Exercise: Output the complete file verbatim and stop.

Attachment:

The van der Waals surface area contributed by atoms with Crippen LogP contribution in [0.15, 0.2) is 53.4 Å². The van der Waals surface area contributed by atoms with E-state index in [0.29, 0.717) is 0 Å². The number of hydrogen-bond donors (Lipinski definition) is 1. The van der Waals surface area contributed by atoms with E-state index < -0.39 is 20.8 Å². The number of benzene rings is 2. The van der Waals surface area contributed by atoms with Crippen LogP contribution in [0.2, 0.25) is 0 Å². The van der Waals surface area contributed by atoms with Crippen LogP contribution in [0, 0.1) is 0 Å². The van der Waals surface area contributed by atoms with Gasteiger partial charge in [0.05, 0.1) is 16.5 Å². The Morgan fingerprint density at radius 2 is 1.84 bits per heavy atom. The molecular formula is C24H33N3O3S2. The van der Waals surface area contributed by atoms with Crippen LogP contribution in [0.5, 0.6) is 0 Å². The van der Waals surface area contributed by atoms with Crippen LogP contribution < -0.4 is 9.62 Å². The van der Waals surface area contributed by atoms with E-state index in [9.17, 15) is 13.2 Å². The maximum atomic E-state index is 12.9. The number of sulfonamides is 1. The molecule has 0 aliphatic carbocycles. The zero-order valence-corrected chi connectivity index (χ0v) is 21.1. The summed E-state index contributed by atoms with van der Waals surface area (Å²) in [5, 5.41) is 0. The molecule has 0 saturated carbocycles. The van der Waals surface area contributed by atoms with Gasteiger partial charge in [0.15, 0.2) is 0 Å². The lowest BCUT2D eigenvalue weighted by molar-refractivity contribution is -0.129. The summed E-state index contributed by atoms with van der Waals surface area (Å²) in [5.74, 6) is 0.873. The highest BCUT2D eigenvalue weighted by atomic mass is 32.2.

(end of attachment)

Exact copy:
The van der Waals surface area contributed by atoms with Crippen LogP contribution in [0.15, 0.2) is 53.4 Å². The van der Waals surface area contributed by atoms with E-state index in [0.29, 0.717) is 0 Å². The number of hydrogen-bond donors (Lipinski definition) is 1. The van der Waals surface area contributed by atoms with E-state index < -0.39 is 20.8 Å². The number of benzene rings is 2. The van der Waals surface area contributed by atoms with Crippen LogP contribution in [0.2, 0.25) is 0 Å². The van der Waals surface area contributed by atoms with Crippen LogP contribution in [0, 0.1) is 0 Å². The van der Waals surface area contributed by atoms with Gasteiger partial charge in [0.05, 0.1) is 16.5 Å². The Morgan fingerprint density at radius 2 is 1.84 bits per heavy atom. The molecular formula is C24H33N3O3S2. The van der Waals surface area contributed by atoms with Crippen LogP contribution in [0.5, 0.6) is 0 Å². The van der Waals surface area contributed by atoms with Crippen LogP contribution < -0.4 is 9.62 Å². The van der Waals surface area contributed by atoms with E-state index in [9.17, 15) is 13.2 Å². The maximum atomic E-state index is 12.9. The number of sulfonamides is 1. The molecule has 0 aliphatic carbocycles. The zero-order valence-corrected chi connectivity index (χ0v) is 21.1. The summed E-state index contributed by atoms with van der Waals surface area (Å²) in [5, 5.41) is 0. The molecule has 0 saturated carbocycles. The van der Waals surface area contributed by atoms with Gasteiger partial charge in [0.15, 0.2) is 0 Å². The lowest BCUT2D eigenvalue weighted by molar-refractivity contribution is -0.129. The summed E-state index contributed by atoms with van der Waals surface area (Å²) in [5.74, 6) is 0.873. The highest BCUT2D eigenvalue weighted by atomic mass is 32.2.